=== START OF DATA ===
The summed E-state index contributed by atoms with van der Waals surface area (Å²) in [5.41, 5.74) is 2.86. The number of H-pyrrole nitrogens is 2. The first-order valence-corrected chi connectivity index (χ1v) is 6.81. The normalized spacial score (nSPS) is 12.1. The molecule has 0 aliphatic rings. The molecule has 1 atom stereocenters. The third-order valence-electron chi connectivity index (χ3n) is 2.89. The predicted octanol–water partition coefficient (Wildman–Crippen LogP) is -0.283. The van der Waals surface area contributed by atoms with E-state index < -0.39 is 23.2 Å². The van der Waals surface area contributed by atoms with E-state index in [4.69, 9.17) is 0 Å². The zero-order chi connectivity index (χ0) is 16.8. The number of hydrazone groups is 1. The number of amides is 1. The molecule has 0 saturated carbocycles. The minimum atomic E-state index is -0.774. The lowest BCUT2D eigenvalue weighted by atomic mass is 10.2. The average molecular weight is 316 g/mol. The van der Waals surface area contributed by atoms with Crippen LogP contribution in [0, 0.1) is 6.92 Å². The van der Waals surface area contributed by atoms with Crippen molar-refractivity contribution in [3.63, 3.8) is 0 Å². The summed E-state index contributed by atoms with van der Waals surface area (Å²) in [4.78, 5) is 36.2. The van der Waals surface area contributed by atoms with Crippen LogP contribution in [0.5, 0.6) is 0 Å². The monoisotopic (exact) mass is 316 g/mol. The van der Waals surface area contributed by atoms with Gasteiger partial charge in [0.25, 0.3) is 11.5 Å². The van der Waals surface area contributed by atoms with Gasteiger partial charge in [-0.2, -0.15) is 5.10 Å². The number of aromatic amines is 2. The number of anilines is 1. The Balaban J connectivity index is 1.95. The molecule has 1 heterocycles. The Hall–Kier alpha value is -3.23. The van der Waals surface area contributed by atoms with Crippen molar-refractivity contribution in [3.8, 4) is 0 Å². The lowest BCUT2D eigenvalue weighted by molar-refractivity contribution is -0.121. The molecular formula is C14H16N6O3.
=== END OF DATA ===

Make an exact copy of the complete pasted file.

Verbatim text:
The summed E-state index contributed by atoms with van der Waals surface area (Å²) in [5.41, 5.74) is 2.86. The number of H-pyrrole nitrogens is 2. The first-order valence-corrected chi connectivity index (χ1v) is 6.81. The normalized spacial score (nSPS) is 12.1. The molecule has 0 aliphatic rings. The molecule has 1 atom stereocenters. The third-order valence-electron chi connectivity index (χ3n) is 2.89. The predicted octanol–water partition coefficient (Wildman–Crippen LogP) is -0.283. The van der Waals surface area contributed by atoms with E-state index < -0.39 is 23.2 Å². The van der Waals surface area contributed by atoms with E-state index in [4.69, 9.17) is 0 Å². The zero-order chi connectivity index (χ0) is 16.8. The number of hydrazone groups is 1. The number of amides is 1. The molecule has 0 saturated carbocycles. The minimum atomic E-state index is -0.774. The lowest BCUT2D eigenvalue weighted by atomic mass is 10.2. The average molecular weight is 316 g/mol. The van der Waals surface area contributed by atoms with Crippen LogP contribution in [0, 0.1) is 6.92 Å². The van der Waals surface area contributed by atoms with Crippen molar-refractivity contribution in [3.63, 3.8) is 0 Å². The summed E-state index contributed by atoms with van der Waals surface area (Å²) in [4.78, 5) is 36.2. The van der Waals surface area contributed by atoms with Crippen LogP contribution in [0.5, 0.6) is 0 Å². The monoisotopic (exact) mass is 316 g/mol. The van der Waals surface area contributed by atoms with Gasteiger partial charge in [0.25, 0.3) is 11.5 Å². The van der Waals surface area contributed by atoms with Gasteiger partial charge in [-0.2, -0.15) is 5.10 Å². The number of aromatic amines is 2. The number of anilines is 1. The Balaban J connectivity index is 1.95. The molecule has 1 heterocycles. The Hall–Kier alpha value is -3.23. The van der Waals surface area contributed by atoms with Crippen molar-refractivity contribution in [3.8, 4) is 0 Å². The lowest BCUT2D eigenvalue weighted by molar-refractivity contribution is -0.121. The molecular formula is C14H16N6O3.